This letter is a passionate answer of Palau to the situation that he didn’t agree with, unjust and harmful for him and his companions. And it’s quite paradoxical: living in a country that was considering itself the most liberal of all, suddenly there are

such restrictions in a thing that, logically, has no greater meaning. Who cares what kind of clothes you wear when you happen to live in times of total liberty? Palau believed that the law (not whatever kind of law, but Constitution!) was for all, that all were equal under it. What a surprise… One may believe that there is freedom of expression, but not for all. That there is equality under law, but also not for all. Sad reality that Palau was forced to face, and that many people in today’s world are also forced to face.


We live in the world saturated by information. Whatever social red we open, it’s hard to follow all the news that are streaming there. In this time of pandemic, information is really the fourth power. It can bring calmness; it can also provoke fear. Many believe that “freedom of expression” means that one can write whatever he/she thinks, feels, believes, giving one’s own impressions and interpretations. Sometimes it’s shameful to see private issues being washed in public forums. Even more, when the information posted in social media result being fake news. In present time, when we have even more immigrated into the virtual world (due to restrictions in social contacts), the question arises: how do we understand and practice the freedom of expression? Is it really allowed to share anything in public forums?

            The other reality to ponder is the equality of all under the same law. We have seen examples of simple people being arrested for not following rules on quarantine.  We have also seen examples of famous people to whom the same rules seemed not to apply. The symbol of justice is a woman (goddess Temida) carrying a weight in one hand, and a sword in the other; the woman’s eyes are tapped by a piece of cloth, as a sign of her impartiality. But maybe in time of pandemic the cloth is tapping her mouth, not her eyes (like a face mask we should all wear). She can see the social differences, but cannot give just sentences. And maybe the “new normal” to which we are called is the one where we judge people not based on their social status, but on the laws of justice, impartial and not afraid to get contaminated by surrounding ambience.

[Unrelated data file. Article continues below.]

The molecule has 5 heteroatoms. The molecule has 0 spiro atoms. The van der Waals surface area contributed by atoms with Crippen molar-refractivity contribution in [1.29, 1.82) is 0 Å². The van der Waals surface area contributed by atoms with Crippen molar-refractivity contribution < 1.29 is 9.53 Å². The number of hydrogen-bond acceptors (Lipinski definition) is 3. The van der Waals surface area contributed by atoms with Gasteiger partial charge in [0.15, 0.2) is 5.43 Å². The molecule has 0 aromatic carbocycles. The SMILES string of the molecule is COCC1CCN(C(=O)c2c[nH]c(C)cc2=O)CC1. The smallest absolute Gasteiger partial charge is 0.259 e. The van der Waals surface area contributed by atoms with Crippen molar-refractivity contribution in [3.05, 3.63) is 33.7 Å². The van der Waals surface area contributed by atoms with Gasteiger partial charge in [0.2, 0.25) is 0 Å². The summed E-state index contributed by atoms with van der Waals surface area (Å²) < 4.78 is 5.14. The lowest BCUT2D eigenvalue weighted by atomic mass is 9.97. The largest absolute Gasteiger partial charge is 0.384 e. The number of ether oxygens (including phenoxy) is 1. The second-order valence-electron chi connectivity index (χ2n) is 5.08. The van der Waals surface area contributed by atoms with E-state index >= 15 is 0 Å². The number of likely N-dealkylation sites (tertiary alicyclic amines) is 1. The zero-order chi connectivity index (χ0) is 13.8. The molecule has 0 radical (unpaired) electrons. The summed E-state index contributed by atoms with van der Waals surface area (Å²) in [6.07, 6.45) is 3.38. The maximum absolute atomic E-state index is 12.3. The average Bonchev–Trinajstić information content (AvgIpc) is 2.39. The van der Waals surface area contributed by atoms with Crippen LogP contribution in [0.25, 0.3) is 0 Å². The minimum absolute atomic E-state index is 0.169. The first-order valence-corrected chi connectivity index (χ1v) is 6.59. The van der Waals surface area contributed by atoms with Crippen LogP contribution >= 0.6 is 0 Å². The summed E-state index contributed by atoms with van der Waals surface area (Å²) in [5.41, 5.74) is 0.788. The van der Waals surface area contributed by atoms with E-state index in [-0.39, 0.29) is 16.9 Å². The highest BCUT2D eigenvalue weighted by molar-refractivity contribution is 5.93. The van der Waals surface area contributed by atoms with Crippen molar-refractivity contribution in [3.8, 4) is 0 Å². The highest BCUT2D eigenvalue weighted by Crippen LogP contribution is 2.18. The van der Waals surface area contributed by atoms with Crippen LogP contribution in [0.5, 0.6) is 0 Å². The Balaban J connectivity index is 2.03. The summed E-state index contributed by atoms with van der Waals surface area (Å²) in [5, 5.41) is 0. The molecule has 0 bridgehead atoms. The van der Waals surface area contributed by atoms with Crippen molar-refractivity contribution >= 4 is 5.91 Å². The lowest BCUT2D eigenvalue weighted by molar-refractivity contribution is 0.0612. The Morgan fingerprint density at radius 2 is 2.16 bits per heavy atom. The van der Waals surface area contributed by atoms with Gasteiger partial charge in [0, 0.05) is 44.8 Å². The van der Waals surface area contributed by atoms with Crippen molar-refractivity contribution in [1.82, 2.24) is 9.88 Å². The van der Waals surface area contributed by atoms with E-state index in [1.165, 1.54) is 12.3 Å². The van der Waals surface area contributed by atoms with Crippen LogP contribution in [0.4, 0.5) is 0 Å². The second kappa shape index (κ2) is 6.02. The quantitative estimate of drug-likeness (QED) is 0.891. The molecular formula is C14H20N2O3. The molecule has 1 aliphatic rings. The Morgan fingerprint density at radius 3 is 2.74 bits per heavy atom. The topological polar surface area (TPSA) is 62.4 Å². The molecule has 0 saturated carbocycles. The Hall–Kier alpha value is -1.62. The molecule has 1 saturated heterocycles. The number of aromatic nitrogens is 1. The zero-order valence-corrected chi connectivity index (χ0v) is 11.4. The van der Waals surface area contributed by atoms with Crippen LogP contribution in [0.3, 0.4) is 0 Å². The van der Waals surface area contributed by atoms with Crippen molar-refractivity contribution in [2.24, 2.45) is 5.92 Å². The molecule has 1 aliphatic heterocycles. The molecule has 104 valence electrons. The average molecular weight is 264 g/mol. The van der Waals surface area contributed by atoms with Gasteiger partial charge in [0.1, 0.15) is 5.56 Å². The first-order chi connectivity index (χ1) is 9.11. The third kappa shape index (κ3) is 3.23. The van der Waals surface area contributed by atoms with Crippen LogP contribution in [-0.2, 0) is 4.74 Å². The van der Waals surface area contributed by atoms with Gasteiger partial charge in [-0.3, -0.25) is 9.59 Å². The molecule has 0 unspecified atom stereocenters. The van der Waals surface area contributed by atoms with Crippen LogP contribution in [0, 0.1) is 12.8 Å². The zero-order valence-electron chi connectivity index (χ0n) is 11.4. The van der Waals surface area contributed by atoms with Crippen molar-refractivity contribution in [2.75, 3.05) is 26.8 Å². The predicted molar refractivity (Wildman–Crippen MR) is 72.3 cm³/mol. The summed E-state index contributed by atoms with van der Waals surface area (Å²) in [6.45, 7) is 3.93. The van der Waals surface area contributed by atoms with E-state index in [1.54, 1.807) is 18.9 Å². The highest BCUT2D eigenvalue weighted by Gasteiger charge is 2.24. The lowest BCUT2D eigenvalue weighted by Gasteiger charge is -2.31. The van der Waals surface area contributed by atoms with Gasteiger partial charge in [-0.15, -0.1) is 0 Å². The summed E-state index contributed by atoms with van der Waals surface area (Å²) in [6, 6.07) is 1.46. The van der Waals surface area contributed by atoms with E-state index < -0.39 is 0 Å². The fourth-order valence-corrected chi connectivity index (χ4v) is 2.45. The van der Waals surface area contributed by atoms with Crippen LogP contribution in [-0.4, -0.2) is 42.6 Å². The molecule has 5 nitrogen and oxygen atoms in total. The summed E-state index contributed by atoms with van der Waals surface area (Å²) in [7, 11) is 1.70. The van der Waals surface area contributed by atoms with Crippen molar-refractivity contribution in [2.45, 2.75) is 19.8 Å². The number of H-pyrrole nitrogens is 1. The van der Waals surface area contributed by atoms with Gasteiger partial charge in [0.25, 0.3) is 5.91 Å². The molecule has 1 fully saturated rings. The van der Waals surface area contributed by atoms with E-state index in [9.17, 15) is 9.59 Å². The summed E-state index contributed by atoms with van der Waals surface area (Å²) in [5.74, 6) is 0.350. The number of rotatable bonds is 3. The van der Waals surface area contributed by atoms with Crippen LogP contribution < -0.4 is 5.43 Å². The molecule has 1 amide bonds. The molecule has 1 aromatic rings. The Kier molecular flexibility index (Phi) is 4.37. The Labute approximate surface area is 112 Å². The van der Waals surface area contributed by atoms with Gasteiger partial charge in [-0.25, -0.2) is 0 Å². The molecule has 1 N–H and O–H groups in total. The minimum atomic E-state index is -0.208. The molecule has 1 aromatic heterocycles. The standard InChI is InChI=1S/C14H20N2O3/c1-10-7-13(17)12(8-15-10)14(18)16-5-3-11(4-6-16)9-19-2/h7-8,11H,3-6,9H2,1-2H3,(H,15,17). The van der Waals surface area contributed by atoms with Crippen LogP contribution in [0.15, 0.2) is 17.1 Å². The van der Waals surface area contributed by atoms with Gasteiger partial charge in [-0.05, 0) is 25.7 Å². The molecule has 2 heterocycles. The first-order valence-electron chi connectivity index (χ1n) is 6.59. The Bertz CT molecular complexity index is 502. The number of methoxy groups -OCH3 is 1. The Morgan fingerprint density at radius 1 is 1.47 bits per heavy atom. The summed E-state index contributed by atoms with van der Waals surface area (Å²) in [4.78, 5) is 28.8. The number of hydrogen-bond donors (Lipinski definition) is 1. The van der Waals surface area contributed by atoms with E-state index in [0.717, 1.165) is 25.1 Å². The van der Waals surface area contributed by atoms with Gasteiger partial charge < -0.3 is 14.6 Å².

I wish I knew how it would feel to be free;

I wish I could break all the chains holding me;

I wish I could say all the things I should say,

Say them loud, say them clear, for the whole wide world to hear.


I wish I could share all the love that’s in my heart,

Remove all the vice that keep us apart.

And I wish you could know how it feels to be me,

Then you’d see and agree that every man should be free.

I wish I could be like a bird in the sky:

How sweet it could be if I found I could fly.

Well, I’d soar to the sun and look back at the see

And I’d sing ‘cause I know how it feels to be free.


I wish I knew how it would feel to be free;

I wish I could break all the chains holding me;

And I wish I could say all the things I should say,

Say them loud, say them clear, for the whole wide world to hear.

Downlaod in PDF: letter2